Thank you, Nicole, for sharing your story.

Educational Theory, Professional Development, Recent + Research-Based, Technology

Looking to 2020: New Year’s Teaching Resolutions!

With a new year comes new opportunities to reflect one the year, which many do with a look towards health, habits, and perhaps even new gym memberships (go for it!). Why not do the same in the classroom? In January, I wrote about how teachers can use the new year as an opportunity to re-evaluate classroom norms, habits, and goals. As we round out the year, let’s take a look at what we can reflect on and look forward to as teachers in the new year. What will I be doing? Check out my 5 resolutions!

Audit My Classroom Library

Library Audit BINGO, created by Dr. Katherine Fishman-Weaver; from Edutopia

Dr Kathryn Fishman-Weaver, faculty at the University of Missouri, recently created a brilliant Classroom Library Audit BINGO, as featured on Edutopia. The audit itself addresses common problems in classroom libraries and is an invaluable, even fun, resource. Fishman-Weaver’s BINGO game is especially helpful for any teachers who feel intimidated by the grand task of ensuring they have representative and inclusive libraries.

Expand Classroom Inclusivity

It’s 2020, and dialogue has changed significantly. Things on the news become more and more raw, real, and scary and include difficult topics, such as consent, racism, homophobia, violence and terror, hate speech, and more. Our students are witness to these things daily, from the news to YouTube to all sorts of social media platforms, and beyond. While it’s ultimately up to each family to decide how, when, and in what manner they talk to their children about the real, raw, and scary, as teachers it is a disservice to ignore these topics. At times, however, it’s challenging to know where to begin. The most trusted and courageous resource I have found is Teaching Tolerance. This website includes easily adapted lessons, learning plans, student tasks, teaching strategies, learning plan tools, film kits, and posters on a wide range of topics for grades K-12. My resolution is to use 1 resource per month from Teaching Tolerance.

Experiment with Apps for Inquiry

Just a small sampling of the TONS of games and resources available through the Goose Chase app.

Confession: technology is not intuitive for me, particularly when it comes to using apps. I find I’m always a bit clumsy with respect to how to best incorporate apps into the learning, rather than have the app take over the instruction and learning entirely… though I’m learning sometimes this is okay, too (for example, MathGames or RAZKids). I’m going to challenge myself this year to get comfortable and plan a lesson around ONE app, and go from there. (I like setting goals I know I have some hope at achieving!). The app I’m thrilled to try is Goose Chase: an interactive, customizable scavenger hunt app and one that is easily adaptable and lends itself well to discovery, student-directed learning, and inquiry. I was introduced to the app as an online Learning Design student through the Harvard Extension School, and I loved it! I’m particularly excited to dive into the full Game Library that Goose Chase provides, which includes topics from Christmas wreath coding (cool!) to English language learning to ecology to field trips, and seemingly everything in-between!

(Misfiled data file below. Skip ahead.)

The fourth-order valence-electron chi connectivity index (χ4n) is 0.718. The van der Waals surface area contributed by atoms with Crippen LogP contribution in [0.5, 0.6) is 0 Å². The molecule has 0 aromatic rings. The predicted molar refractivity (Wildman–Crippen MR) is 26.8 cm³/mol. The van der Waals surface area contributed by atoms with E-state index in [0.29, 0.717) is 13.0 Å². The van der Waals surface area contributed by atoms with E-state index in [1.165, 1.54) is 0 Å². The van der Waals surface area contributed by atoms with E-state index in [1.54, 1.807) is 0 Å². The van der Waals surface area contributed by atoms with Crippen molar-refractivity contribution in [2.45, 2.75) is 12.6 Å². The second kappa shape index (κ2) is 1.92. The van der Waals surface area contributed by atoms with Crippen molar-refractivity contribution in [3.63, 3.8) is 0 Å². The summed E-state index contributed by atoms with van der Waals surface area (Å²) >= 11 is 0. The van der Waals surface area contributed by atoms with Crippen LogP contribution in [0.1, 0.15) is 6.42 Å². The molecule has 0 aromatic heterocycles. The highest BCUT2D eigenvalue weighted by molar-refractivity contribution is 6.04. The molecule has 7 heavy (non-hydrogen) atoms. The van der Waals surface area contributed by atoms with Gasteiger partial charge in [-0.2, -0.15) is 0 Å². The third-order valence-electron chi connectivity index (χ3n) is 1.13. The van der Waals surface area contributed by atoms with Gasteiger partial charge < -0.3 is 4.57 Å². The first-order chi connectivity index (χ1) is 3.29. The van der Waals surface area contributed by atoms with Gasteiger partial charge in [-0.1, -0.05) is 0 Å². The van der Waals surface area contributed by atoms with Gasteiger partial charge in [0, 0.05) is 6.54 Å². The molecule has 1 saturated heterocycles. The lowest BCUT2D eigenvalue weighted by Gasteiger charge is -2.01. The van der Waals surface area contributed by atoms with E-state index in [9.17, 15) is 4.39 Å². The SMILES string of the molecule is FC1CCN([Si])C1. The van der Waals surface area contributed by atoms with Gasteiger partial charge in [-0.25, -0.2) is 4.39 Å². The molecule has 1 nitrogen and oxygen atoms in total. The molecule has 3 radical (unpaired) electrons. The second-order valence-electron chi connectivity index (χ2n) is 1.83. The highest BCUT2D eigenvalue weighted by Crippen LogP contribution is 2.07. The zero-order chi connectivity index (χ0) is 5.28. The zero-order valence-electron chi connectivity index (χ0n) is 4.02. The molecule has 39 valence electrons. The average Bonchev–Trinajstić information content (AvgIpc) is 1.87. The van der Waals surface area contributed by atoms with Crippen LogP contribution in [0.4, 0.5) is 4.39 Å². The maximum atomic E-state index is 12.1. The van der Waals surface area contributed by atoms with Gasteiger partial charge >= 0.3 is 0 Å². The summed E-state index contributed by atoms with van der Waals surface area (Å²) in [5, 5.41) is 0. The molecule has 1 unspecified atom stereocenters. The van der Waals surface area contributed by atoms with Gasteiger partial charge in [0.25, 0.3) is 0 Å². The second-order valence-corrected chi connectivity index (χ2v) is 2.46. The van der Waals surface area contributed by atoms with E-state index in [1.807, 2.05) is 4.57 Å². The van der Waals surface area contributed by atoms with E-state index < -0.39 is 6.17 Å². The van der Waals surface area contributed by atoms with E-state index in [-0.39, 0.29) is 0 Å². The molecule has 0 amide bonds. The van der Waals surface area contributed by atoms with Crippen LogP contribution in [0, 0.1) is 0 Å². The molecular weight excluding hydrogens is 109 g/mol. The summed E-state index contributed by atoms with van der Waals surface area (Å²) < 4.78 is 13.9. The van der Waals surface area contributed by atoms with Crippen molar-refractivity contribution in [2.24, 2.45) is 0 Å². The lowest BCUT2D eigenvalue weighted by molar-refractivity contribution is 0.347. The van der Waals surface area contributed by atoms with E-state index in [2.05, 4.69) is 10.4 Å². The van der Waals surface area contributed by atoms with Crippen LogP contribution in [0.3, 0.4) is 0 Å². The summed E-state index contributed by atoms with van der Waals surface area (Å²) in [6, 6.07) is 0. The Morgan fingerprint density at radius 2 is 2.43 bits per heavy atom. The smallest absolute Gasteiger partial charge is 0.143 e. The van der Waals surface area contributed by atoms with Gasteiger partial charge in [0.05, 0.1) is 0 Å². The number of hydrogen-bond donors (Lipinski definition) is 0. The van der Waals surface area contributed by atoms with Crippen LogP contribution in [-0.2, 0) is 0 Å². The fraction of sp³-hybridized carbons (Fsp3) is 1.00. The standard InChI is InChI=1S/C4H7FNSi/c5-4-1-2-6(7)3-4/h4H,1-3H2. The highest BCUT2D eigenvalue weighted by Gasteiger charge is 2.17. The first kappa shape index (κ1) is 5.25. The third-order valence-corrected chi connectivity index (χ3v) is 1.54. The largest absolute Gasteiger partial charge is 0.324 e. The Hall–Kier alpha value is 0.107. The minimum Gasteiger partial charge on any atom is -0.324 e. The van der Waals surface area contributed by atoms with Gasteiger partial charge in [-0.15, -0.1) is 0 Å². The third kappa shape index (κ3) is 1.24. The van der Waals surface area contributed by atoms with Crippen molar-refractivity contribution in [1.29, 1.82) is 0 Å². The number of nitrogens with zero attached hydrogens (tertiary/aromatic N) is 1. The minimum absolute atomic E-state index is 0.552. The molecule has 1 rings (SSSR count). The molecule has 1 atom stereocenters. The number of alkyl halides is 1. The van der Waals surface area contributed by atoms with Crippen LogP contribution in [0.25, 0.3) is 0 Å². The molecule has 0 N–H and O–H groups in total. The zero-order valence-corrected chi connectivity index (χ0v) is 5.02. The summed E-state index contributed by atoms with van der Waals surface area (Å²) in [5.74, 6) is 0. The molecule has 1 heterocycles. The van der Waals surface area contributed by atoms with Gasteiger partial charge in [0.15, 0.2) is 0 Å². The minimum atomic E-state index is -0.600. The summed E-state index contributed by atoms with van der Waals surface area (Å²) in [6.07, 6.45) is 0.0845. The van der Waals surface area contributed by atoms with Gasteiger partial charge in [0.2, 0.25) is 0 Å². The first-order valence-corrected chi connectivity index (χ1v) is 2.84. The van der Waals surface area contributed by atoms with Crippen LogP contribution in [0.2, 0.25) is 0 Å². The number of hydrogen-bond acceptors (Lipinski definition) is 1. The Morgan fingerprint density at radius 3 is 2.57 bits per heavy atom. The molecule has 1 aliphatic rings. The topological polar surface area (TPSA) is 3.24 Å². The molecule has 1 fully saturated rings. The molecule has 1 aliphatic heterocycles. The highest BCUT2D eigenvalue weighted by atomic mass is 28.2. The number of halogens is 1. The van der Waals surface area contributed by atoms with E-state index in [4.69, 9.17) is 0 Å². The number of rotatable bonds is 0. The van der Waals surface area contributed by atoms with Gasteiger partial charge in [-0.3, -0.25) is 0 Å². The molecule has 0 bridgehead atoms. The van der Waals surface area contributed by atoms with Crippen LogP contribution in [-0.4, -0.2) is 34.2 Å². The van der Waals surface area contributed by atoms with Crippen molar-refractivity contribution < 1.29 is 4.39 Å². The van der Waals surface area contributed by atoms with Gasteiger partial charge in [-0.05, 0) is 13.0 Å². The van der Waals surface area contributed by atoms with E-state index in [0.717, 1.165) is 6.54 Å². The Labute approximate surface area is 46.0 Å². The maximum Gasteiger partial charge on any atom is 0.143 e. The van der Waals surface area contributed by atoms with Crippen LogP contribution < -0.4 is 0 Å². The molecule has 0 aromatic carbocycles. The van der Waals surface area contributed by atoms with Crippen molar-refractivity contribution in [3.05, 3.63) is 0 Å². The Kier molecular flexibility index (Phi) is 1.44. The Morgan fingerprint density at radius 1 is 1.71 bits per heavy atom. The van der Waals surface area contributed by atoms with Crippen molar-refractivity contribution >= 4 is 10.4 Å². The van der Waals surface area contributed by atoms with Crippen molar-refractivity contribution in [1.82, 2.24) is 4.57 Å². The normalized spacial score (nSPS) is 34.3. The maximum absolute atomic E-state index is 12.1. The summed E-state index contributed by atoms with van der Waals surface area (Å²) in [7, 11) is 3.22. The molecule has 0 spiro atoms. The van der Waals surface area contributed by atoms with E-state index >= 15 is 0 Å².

Practice Responding Over Recreating

As mentioned in my November post regarding B.C.’s curricular overhaul, Indigenous knowledge and philosophy are critical pillars and lenses for learning and teaching. One of the key learnings for me in navigating and re-calibrating my positionality in response to these curricular changes has been the notion of responding to, instead of recreating, cultural practices, traditions, and art. My resolution in this regard is to continue to challenge my lessons and applications of the First People’s Principles of Learning, particularly in the way of how students can respond to art, stories, and lessons. Specifically, I’m creating my own essential question: What is the most valuable, meaningful, and authentic way students can connect to their own and other’s cultures? Luckily for me (and all B.C. teachers), there is the First Nations Educational Steering Committee (FNESC), who have SO generously provided extensive lesson plans and classroom resources addressing this very need. B.C. Ministry of Education also has some excellent resources to help guide me on this question.

Learn!

This one may seem like an obvious one, but too often, teachers can get bogged down in the many day-to-day details that go along with loving and wanting the best for our students and their learning…that we forget to take a breather and look around. My goal/resolution there is simply to keep my ears perked and stay curious about new ways of teaching and learning. All of our students are so beautifully unique, and any expansion of our pedagogical toolkits can only help everyone. Recently, I’ve been diving down the rabbit hole of Whole Brain teaching...which seems great and also quite controversial (is this not true of everything to some degree?). To be honest, I don’t know much about it! If you do, what should I know?

  • What are your teaching resolutions for 2020?